- Associated Press - Friday, February 13, 2015

COLUMBIA, S.C. (AP) - With help from federal officials, South Carolina’s top prosecutor has set up a specialized unit in a pilot project to go after people accused of abusing the state’s food stamp program.

At the beginning of this year, Attorney General Alan Wilson’s office began dedicating a prosecutor solely to prosecuting fraud within the Supplemental Nutrition Assistance Program, or SNAP.

Wilson said some recipients of the federally funded benefits are improperly using the benefits cards like ATM cards, giving them to vendors in return for cash payouts instead of using them to buy approved food items.

“People are redeeming these cards and using the money to purchase anything,” the Republican prosecutor said in a recent interview with The Associated Press. “It could go to strip club, a liquor store, buying a Gucci bag - something it was never intended for.”

As of December, more than 385,000 South Carolina households were participating in the SNAP program, which is administered by the agency with funds provided by the U.S. Department of Agriculture. Through the third quarter of the fiscal year in 2014, the USDA had imposed sanctions, through fines or temporary disqualifications, on more than 500 stores nationwide and permanently disqualified more than 1,000 stores for illegally exchanging SNAP benefits, according to DSS.

The pilot project in South Carolina is supported by a $318,840 grant from the U.S. Department of Agriculture.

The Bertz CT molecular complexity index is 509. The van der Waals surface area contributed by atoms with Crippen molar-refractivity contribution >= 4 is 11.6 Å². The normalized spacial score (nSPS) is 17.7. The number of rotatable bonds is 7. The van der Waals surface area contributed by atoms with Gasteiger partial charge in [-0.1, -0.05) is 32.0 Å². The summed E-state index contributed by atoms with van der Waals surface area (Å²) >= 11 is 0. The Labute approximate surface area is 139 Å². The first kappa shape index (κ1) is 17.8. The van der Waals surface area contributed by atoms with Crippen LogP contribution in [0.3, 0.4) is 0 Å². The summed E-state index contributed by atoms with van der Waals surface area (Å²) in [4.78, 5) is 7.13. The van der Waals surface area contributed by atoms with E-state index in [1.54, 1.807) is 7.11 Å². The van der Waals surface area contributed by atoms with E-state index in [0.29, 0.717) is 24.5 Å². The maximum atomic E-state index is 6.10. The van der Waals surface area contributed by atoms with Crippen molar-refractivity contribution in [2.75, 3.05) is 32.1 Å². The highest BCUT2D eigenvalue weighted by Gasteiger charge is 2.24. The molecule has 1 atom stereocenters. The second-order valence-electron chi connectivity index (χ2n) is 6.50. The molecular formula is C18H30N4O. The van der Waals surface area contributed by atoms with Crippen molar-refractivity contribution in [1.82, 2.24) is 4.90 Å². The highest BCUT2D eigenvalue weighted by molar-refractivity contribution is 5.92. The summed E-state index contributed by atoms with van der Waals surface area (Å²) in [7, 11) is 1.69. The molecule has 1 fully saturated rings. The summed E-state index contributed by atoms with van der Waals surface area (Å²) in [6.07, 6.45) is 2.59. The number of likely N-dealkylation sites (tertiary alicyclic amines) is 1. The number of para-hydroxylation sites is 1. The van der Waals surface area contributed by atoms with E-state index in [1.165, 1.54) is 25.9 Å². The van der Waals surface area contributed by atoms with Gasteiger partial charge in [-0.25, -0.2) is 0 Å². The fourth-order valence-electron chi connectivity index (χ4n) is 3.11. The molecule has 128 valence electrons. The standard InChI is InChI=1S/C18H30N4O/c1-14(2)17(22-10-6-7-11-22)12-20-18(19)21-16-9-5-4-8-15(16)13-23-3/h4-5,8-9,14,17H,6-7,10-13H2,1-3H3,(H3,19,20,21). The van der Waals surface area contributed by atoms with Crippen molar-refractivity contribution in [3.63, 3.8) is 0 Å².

Assistant Attorney General Nicole Wetherton says that she has two cases already pending in South Carolina, with several dozen more under investigation by DSS officials, who will then bring their evidence to her.

“I’m trying to move them as quickly as possible,” Wetherton said. “I feel the cases that I have right now are pretty good.”

Wilson said he got the idea for the specialized prosecution unit after taking a look at his office’s efforts to go after people defrauding the Medicaid system. The same USDA program that’s underwriting South Carolina’s effort is helping develop similar programs in California, New York, Pennsylvania, Wisconsin and Texas.

“Anytime you have a lot of government money going to a program to assist poor people or at-risk people, there’s always going to be folks who see a deep pool of money, seemingly unlimited income, and they’re going to try to abuse it,” Wilson recently told The Associated Press. “We’re going after people who are defrauding the government out of money that should be going to money who truly need it to survive.”

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Kinnard can be reached at https://twitter.com/MegKinnardAP


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